'The arts and humanities are strong contributors commercially'

May 20, 2005

Philip Esler, head of the Arts and Humanities Research Council, is keen to focus on knowledge transfer

It may be too early for detailed plans from Philip Esler, but one likely priority for the new head of the Arts and Humanities Research Council will be the transfer of academic ideas into practical applications.

The Australian academic ex-lawyer, currently professor of biblical criticism at St Andrews University, takes up the post in September. He is keen to focus on knowledge transfer - an area in which he was heavily involved as vice-principal for research at St Andrews.

"It's an area where traditional science has done most of the running, but the potential in the arts and humanities is gigantic. The arts and humanities are very strong contributors culturally and commercially," he said.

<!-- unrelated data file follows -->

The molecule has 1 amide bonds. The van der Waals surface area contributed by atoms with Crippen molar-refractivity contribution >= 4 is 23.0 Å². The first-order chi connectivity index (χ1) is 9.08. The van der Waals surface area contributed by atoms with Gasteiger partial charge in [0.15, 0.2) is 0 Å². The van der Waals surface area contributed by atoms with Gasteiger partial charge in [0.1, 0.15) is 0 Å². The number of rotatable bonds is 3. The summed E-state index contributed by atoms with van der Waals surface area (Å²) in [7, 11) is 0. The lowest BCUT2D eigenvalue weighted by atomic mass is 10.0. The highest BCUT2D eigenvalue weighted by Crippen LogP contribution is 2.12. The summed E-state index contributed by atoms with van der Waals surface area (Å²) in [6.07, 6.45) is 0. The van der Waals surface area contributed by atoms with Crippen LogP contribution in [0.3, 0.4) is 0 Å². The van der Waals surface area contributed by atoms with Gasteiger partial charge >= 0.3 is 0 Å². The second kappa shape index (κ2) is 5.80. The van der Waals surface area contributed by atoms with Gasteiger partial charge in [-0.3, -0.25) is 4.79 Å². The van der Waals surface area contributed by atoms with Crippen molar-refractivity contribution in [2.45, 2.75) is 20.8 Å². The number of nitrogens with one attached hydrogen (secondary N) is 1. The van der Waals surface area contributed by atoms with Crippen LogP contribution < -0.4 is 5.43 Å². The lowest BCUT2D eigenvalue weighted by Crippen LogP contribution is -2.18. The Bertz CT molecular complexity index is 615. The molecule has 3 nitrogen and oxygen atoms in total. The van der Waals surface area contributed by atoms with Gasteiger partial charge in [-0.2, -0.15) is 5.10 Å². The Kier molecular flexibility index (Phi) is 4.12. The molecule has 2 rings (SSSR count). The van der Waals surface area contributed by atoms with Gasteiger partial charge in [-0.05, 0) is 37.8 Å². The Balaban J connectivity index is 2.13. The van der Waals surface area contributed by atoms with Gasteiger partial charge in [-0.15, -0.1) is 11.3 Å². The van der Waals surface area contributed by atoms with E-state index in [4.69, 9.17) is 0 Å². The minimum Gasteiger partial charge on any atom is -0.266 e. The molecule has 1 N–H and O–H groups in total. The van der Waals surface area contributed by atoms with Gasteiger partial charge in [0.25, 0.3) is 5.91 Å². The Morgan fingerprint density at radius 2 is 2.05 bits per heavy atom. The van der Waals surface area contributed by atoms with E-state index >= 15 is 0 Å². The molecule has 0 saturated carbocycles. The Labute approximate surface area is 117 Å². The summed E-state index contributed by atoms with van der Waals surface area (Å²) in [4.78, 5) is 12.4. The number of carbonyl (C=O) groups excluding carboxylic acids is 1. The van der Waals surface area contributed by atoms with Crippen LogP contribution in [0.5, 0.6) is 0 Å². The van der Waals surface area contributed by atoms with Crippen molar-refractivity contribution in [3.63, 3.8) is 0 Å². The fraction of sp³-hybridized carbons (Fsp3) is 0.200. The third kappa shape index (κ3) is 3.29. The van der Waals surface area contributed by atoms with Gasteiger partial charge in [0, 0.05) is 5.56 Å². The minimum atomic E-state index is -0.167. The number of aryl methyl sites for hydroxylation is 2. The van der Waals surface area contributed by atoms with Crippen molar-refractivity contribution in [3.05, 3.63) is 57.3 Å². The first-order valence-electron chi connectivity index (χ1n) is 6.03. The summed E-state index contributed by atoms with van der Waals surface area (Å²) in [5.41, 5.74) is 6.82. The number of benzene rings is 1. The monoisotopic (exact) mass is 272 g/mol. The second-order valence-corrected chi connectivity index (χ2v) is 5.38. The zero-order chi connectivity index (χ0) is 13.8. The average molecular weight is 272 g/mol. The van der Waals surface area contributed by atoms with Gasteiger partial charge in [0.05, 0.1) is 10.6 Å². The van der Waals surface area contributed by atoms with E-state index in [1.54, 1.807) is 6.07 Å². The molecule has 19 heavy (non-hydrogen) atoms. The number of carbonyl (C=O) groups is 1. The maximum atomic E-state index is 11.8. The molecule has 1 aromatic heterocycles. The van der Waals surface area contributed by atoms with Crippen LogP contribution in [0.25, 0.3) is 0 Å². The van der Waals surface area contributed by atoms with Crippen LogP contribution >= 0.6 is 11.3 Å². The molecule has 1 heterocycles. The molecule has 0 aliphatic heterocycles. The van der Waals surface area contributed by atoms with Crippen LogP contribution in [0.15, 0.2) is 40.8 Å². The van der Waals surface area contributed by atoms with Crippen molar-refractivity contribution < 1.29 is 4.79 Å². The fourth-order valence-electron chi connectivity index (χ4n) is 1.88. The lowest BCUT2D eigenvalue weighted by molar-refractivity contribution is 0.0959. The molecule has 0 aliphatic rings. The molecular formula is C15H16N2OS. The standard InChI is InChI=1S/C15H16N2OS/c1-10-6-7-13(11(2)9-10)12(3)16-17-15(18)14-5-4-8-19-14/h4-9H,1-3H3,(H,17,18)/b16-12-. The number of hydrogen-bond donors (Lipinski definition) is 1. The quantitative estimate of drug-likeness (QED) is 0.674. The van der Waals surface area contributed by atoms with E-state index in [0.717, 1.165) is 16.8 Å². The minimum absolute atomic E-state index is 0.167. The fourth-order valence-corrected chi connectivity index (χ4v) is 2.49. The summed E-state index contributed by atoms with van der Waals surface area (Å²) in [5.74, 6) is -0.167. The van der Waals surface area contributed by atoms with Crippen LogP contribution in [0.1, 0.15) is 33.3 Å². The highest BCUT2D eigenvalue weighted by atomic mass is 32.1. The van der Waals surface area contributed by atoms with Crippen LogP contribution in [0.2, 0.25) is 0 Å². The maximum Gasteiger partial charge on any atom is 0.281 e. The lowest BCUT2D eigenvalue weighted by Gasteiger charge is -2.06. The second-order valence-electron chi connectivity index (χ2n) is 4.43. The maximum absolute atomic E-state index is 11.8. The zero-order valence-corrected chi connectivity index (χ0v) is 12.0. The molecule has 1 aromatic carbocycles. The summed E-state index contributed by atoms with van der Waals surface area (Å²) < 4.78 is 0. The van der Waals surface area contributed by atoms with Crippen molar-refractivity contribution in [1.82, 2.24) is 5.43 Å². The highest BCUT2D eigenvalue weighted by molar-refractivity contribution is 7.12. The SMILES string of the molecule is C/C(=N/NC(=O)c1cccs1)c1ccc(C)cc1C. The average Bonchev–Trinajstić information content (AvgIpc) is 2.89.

The UK has a rich pool of arts and humanities researchers, Professor Esler said. "About 12,000 in the arts and humanities were submitted in the last round of the research assessment exercise and roughly 7,000 were in 5 or 5* departments. That's an incredibly powerful resource for a nation to have.

Our organisation is charged with helping those people do their research and contribute to the economic and cultural vitality of the UK."

His career as a lawyer specialising in intellectual property in Sydney for ten years will also stand the AHRC in good stead. "I had a lot of engagement with business people in the past. I think that experience is valuable."

Professor Esler is a Roman Catholic, but his research, which he hopes to continue while in post, is interdenominational.

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